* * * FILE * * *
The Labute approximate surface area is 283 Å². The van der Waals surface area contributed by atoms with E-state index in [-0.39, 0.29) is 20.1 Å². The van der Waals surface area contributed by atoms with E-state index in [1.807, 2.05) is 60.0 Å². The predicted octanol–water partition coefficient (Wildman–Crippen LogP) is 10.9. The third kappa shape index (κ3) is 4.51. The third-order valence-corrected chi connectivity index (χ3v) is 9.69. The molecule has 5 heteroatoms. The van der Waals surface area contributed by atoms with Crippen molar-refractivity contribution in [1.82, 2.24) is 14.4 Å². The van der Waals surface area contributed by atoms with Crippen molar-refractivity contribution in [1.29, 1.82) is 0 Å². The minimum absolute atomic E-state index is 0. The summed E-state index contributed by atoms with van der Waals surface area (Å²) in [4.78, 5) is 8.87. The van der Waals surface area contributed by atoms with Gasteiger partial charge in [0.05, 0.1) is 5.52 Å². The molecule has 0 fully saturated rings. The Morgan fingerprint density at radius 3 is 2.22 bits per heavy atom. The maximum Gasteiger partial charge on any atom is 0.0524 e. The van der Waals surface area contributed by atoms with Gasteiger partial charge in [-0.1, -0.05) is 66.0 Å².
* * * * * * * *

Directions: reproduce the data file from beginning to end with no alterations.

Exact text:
The Labute approximate surface area is 283 Å². The van der Waals surface area contributed by atoms with E-state index in [-0.39, 0.29) is 20.1 Å². The van der Waals surface area contributed by atoms with E-state index in [1.807, 2.05) is 60.0 Å². The predicted octanol–water partition coefficient (Wildman–Crippen LogP) is 10.9. The third kappa shape index (κ3) is 4.51. The third-order valence-corrected chi connectivity index (χ3v) is 9.69. The molecule has 5 heteroatoms. The van der Waals surface area contributed by atoms with Crippen molar-refractivity contribution in [1.82, 2.24) is 14.4 Å². The van der Waals surface area contributed by atoms with Crippen molar-refractivity contribution in [1.29, 1.82) is 0 Å². The minimum absolute atomic E-state index is 0. The summed E-state index contributed by atoms with van der Waals surface area (Å²) in [4.78, 5) is 8.87. The van der Waals surface area contributed by atoms with Gasteiger partial charge in [0.05, 0.1) is 5.52 Å². The molecule has 0 fully saturated rings. The Morgan fingerprint density at radius 3 is 2.22 bits per heavy atom. The maximum Gasteiger partial charge on any atom is 0.0524 e. The van der Waals surface area contributed by atoms with Gasteiger partial charge in [-0.1, -0.05) is 66.0 Å².